Isaac Tait was one of the prominent younger Northwest Coast artists. For many years, he worked under the guidance of his father, Norman Tait, in the carving of totem poles and other major projects. As a result of this early training, Isaac Tait quickly became a seasoned carver with a high degree of skill and imagination.
Isaac started carving in the early 1980's and in 1986, along with his father uncle Robert, Isaac carved a totem pole for the Native Education College in Vancouver, B.C. One year later, he helped carve a pole to be placed in Vancouver's Stanley Park. In 1989, Isaac was chosen to greet the Maori people at the Field Museum in Chicago and perform at their exhibit. In 1994, he designed and painted a corporate logo for Toronto's Generation 2000.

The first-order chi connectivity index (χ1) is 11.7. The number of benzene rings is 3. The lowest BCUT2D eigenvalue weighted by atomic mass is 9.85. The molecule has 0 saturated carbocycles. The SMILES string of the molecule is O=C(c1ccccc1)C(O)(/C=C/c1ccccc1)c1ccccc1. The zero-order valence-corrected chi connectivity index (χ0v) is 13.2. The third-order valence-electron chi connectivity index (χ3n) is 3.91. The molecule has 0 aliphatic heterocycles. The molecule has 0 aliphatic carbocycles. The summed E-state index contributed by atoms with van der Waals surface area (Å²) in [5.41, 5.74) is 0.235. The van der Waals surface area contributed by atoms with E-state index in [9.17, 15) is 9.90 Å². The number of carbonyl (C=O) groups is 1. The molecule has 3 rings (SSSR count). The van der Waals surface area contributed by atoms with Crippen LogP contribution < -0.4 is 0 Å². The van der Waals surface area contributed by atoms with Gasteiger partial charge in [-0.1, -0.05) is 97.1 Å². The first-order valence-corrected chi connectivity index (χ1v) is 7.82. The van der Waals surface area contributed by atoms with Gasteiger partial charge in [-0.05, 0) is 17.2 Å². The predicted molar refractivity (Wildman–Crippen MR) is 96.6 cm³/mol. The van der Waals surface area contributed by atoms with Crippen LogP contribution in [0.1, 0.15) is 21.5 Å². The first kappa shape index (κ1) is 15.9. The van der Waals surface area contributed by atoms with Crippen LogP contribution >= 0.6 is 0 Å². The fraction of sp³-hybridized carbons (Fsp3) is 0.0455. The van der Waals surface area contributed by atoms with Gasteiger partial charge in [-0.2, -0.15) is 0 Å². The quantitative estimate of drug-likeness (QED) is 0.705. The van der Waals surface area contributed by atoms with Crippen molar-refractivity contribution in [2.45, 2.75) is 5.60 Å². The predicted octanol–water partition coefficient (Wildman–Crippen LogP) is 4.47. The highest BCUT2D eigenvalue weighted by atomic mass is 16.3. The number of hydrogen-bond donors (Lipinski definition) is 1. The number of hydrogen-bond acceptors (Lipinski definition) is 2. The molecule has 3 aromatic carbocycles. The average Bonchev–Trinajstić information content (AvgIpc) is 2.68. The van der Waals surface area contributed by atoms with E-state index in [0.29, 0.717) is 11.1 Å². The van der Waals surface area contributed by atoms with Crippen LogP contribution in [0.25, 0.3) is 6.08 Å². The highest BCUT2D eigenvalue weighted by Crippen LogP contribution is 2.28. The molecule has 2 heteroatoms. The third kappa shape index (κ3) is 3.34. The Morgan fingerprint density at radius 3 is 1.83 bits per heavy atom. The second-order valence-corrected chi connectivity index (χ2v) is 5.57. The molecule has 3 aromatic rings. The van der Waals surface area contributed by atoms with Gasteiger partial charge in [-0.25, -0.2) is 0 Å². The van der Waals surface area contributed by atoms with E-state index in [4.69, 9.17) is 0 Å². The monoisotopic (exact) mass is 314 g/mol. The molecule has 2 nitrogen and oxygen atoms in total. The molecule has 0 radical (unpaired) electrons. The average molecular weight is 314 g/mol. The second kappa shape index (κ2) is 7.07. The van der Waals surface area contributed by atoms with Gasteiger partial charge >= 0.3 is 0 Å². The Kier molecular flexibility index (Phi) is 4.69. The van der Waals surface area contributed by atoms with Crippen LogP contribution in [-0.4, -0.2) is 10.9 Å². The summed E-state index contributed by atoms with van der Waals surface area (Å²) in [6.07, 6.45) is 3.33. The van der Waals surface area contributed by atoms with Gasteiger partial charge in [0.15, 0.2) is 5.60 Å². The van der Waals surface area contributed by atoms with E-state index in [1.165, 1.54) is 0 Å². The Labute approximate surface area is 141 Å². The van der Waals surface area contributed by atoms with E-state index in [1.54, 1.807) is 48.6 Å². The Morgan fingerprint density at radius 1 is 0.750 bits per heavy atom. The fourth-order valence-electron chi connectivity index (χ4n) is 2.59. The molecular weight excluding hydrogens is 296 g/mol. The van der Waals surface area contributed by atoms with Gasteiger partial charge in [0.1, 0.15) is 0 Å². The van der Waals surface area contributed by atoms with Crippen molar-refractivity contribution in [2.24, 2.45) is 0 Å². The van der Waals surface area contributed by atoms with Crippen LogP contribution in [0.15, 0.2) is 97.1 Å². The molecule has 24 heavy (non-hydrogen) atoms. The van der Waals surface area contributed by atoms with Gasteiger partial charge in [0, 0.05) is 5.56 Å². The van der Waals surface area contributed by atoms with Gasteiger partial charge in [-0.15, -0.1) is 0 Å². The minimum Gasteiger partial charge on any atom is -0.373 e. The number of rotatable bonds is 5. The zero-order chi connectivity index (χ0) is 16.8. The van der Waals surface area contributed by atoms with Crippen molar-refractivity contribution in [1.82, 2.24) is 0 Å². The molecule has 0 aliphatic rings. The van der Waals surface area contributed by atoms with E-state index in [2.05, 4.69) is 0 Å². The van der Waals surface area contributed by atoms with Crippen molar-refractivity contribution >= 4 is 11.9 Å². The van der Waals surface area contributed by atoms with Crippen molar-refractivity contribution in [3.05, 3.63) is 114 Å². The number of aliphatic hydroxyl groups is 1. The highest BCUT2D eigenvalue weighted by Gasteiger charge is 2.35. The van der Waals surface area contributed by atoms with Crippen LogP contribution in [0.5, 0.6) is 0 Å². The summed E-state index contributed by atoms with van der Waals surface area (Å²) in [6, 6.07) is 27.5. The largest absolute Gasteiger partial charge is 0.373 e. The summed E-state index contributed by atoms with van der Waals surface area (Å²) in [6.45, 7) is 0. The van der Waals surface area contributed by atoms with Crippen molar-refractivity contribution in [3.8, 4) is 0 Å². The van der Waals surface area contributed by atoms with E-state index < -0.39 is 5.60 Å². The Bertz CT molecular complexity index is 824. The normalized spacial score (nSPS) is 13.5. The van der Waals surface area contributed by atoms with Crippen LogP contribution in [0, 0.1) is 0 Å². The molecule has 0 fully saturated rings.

In 1995 Tait and his then wife presented their Fashion Collection, sponsored by a New York Fashion House, at the Douglas Reynolds Gallery. Besides two-dimensional design and carving in wood, Tait created incredible jewelry by meticulously carving gemstones as if they were wood.
Tait moved back to Vancouver after spending three years in Santa Fe, New Mexico, where he focused exclusively on creating jewelry. Before his death, Tait was focusing on carving wood and apprenticing up-and-coming Nisga’a artists.